BBC diary doctor Lucy Andrews talks about the signs of Swine flu, and what to do if you think you are infected.
With the current outbreak of swine flu, it is useful to know what to look for.
Swine flu is a not a new flu. It has been detected occasionally in Britain since the 1950's, but this particular strain is new, that is the virus has become capable of human to human spread.
This is by human to human contact and droplet spread. This means it has the potential to spread through large population groups as we have no natural resistance to it.
We are coming out of the season for the normal type of flu that we see in Britain, and that is largely because flu viruses find it harder to spread during the warmer temperatures.
This is important to remember for two reasons.
One is that it means this new strain of swine flu is less likely to spread rapidly at this time of year, but also that as GPs we are seeing less 'flu-like symptoms' in our day-to-day surgeries.
Therefore, we are in a good position to be cautious and aware when we do come across it.
It is important to remember that this strain of swine flu is sensitive to the anti-viral drug Tamiflu, and we currently have enough of this in the UK to treat half the population if need be.
The symptoms of swine flu are very similar to those of the normal influenza, the main ones being fever and a cough or a sore throat and a runny nose, with a headache, general muscle aches and pains.
Diarrhoea and vomiting have been associated with this particular strain.
If you have these symptoms and you have returned from Mexico or certain areas of the United States in the seven days preceding the onset of your symptoms then you should contact your GP, and explain your recent travel history.
If you have returned from the affected areas but are currently well, you should monitor yourself carefully over the following seven days for any signs of a flu-like illness.
The transmission of the virus can be reduced by covering your nose and mouth when coughing or sneezing, and using a tissue, which is then carefully and promptly disposed of.
Maintaining a good level of basic hygiene with regular hand-washing with soap and water, and frequently cleaning hard surfaces with a normal cleaning product will help.
Children should be encouraged to follow this advice too.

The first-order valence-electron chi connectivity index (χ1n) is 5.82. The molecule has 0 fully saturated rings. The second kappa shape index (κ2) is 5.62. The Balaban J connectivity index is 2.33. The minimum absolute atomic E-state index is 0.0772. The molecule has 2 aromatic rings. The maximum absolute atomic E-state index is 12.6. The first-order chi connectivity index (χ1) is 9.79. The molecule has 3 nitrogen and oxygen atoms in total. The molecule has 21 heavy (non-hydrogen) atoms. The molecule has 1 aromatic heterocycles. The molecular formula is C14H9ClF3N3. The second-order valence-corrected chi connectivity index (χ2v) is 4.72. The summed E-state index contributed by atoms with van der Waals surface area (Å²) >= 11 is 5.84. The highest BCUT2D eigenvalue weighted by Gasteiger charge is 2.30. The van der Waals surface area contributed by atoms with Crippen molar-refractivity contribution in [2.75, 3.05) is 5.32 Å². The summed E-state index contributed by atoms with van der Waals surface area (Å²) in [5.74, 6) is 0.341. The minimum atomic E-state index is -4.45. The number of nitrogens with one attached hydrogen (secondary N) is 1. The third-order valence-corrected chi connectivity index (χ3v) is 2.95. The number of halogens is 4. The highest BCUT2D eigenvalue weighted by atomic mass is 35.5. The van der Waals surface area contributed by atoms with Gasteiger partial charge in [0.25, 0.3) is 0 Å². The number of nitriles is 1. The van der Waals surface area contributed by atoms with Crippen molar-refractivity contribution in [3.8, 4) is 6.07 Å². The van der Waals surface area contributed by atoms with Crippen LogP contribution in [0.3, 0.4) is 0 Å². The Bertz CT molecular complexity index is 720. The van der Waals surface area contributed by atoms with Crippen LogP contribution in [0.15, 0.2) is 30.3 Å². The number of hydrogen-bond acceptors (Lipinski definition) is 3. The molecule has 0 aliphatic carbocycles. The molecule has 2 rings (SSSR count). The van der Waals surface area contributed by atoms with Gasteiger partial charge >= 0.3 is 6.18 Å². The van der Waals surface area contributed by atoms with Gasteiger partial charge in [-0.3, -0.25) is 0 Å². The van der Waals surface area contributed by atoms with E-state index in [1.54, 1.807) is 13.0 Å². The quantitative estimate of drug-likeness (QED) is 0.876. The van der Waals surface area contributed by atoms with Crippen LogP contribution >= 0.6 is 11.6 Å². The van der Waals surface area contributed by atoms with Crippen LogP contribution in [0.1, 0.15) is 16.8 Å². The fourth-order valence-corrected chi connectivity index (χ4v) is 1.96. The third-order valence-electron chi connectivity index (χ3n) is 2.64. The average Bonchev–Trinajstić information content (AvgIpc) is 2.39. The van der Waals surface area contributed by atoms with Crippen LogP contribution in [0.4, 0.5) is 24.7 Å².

The doctor's diary is a weekly insight into the local and national issues affecting a busy GP practice.
The BBC diary doctors work at Brocklebank Health Centre in Wandsworth, London, which has 15 GPs and nine nurses. It is open seven days a week, and also offers services including physiotherapy, counselling, a travel clinic and the Citizen Advice Bureau.
DR NICOLA JONES
Nicola has been a GP for 14 years and has a particular interest in heart conditions, preventative health care and women's health. She has three children and a passion for exercise and the outdoors.
Lucy has been practising as a GP since 1996. After a period of time in Australia and Hampshire she is now settled in London. Her main areas of clinical interest include paediatrics, palliative care and psychiatry. She is married with three young boys and a puppy.
Tom has been a GP for 14 years. He also works at A&E in Charing Cross Hospital, Hammersmith. His particular interests are sports medicine, allergies and lung disease. He is a keen tennis player and has been a Chelsea season ticket holder for 10 years.
Reggie qualified from Cardiff medical school in 1995, she did her GP training in Brighton and has been a practising GP for nine years. Her specialist interests include sexual health, family planning and expedition medicine. In her spare time she likes playing tennis and is a keen photographer.
Susie has been working as a GP at Brocklebank for nine years, following stints working abroad in Belize and Kenya. She loves student teaching and her clinical interests include women's health, paediatrics, tropical medicine and palliative care. She has four young children and is a keen musician.
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